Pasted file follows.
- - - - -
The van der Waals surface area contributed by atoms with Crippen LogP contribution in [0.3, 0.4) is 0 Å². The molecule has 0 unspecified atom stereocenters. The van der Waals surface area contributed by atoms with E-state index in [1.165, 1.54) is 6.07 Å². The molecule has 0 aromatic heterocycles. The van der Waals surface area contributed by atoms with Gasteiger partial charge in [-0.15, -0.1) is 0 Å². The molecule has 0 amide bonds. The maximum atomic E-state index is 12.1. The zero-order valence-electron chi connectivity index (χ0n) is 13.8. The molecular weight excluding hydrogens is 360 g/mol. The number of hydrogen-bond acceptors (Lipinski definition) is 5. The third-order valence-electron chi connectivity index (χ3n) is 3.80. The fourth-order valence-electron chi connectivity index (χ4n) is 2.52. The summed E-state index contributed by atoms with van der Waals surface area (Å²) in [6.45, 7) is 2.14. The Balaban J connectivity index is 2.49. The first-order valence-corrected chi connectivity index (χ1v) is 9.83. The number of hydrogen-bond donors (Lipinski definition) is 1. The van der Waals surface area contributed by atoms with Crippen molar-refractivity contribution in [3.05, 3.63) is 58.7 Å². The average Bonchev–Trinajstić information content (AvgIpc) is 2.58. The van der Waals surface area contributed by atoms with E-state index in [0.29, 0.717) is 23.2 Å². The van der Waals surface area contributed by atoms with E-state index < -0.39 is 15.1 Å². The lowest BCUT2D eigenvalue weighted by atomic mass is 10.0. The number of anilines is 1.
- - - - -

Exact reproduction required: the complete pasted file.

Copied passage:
The van der Waals surface area contributed by atoms with Crippen LogP contribution in [0.3, 0.4) is 0 Å². The molecule has 0 unspecified atom stereocenters. The van der Waals surface area contributed by atoms with E-state index in [1.165, 1.54) is 6.07 Å². The molecule has 0 aromatic heterocycles. The van der Waals surface area contributed by atoms with Gasteiger partial charge in [-0.15, -0.1) is 0 Å². The molecule has 0 amide bonds. The maximum atomic E-state index is 12.1. The zero-order valence-electron chi connectivity index (χ0n) is 13.8. The molecular weight excluding hydrogens is 360 g/mol. The number of hydrogen-bond acceptors (Lipinski definition) is 5. The third-order valence-electron chi connectivity index (χ3n) is 3.80. The fourth-order valence-electron chi connectivity index (χ4n) is 2.52. The summed E-state index contributed by atoms with van der Waals surface area (Å²) in [6.45, 7) is 2.14. The Balaban J connectivity index is 2.49. The first-order valence-corrected chi connectivity index (χ1v) is 9.83. The number of hydrogen-bond donors (Lipinski definition) is 1. The van der Waals surface area contributed by atoms with Crippen molar-refractivity contribution in [3.05, 3.63) is 58.7 Å². The average Bonchev–Trinajstić information content (AvgIpc) is 2.58. The van der Waals surface area contributed by atoms with E-state index in [0.29, 0.717) is 23.2 Å². The van der Waals surface area contributed by atoms with E-state index < -0.39 is 15.1 Å². The lowest BCUT2D eigenvalue weighted by atomic mass is 10.0. The number of anilines is 1.